A toaster was connected to the internet in 1990. The next year, the system was fully automated to offer a taste of how the internet of things could make work easier in homes.
Since then other applications have been fitted with smart capabilities and connected to the internet in what is known today as the internet of things
What Is the Internet of Things?
The internet of things refers to the connection of things to the internet. Anything that can be made smart can be in the IoT. Smart things are identifiable, controllable, able to communicate and equipped with sensors in a network.
The internet of things allows people to connect, control and manage things better. IoT works closely with artificial intelligence since things communicate with each other, collect data and learn about their environments.
How IoT impact us?
The IoT is already affecting how people work and live at home. Consider smart air conditioning systems, they can tell when you are away and regulate energy use. By recording daily movements and communicating with other things like your smartphone, such systems can ‘know’ when to start heating or cooling according to your schedule.
The efficiency demonstrated above is also applicable to business. A prime example is in fleet monitoring where tracking devices on vehicles transmit data about location, speed, fuel quantity, tire inflation pressure, cargo weight and other relevant data. This helps cut down on the cost of operating fleet support while improving the overall control over the fleets.
In healthcare, the IoT has many potential applications. For instance, it can improve response to emergencies. Consider smart bracelets that can monitor sleep patterns, heart rate, breathing rate and even blood pressure. These can transmit the data to smartphones and healthcare providers. Such bracelets can warn of impending danger, maybe asthma attacks, rising blood sugar levels or heart attacks. In such cases, the devices can also ask for an ambulance, and in a short time, help arrives.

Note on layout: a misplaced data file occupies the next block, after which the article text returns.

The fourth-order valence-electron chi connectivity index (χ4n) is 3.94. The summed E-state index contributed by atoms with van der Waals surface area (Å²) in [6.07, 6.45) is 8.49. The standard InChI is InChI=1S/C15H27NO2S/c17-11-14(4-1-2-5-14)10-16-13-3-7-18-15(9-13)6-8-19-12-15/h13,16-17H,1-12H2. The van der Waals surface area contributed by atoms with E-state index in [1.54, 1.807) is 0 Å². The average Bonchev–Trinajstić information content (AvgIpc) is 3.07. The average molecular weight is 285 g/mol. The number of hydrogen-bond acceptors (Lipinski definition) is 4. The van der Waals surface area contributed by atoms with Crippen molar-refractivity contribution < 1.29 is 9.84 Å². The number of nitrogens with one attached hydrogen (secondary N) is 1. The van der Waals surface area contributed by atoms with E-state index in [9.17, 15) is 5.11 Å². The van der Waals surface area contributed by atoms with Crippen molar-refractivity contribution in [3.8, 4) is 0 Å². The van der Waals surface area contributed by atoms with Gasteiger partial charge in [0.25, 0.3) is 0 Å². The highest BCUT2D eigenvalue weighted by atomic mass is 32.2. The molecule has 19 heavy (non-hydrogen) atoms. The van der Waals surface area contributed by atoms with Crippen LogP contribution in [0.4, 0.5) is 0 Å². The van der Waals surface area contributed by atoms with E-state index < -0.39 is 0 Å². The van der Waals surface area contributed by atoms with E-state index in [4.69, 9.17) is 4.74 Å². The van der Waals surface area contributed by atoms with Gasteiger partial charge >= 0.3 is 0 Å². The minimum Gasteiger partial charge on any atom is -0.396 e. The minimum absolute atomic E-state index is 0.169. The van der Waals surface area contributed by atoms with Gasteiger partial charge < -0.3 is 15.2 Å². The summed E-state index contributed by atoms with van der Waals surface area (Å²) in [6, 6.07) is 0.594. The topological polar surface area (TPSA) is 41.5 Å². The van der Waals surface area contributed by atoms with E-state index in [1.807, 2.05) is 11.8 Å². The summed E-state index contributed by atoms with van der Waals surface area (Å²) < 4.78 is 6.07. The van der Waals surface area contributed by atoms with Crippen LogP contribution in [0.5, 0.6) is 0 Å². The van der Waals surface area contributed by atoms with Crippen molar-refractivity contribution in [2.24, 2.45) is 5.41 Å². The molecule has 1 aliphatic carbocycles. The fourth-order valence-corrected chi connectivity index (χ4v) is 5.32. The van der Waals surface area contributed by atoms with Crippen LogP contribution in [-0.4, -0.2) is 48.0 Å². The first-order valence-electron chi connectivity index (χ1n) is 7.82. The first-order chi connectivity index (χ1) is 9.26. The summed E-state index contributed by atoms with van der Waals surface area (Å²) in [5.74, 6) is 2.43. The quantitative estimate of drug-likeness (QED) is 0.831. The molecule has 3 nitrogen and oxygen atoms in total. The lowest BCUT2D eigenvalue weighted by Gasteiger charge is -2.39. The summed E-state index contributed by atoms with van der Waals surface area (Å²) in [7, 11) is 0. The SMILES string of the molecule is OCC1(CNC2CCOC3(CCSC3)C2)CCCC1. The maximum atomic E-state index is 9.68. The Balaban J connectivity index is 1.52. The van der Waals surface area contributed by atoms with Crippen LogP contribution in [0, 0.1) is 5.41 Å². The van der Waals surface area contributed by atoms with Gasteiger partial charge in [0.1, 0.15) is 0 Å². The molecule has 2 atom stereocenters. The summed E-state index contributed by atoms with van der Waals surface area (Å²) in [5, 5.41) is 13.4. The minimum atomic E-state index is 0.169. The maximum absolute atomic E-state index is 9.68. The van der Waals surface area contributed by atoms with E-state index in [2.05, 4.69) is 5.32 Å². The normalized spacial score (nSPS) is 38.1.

What Is Next?
Security is a significant concern. Hackers have used the IoT to propagate DDoS attacks, and they will exploit other vulnerabilities that come with IoT. A likely remedy will be the widespread production of secure routers. Very few industry players have started making routers with advanced security measures. As IoT becomes common, such routers will be in high demand.
The IoT will catch on. Its development will borrow a lot from machine learning to ensure optimal use of collected data. Expect to see more companies investing in IoT because of its unlimited potential in various spheres of life.
And if you want to know more about smart home, IoT and big data, save the date of the Big data Toronto 2018 (June 12-13).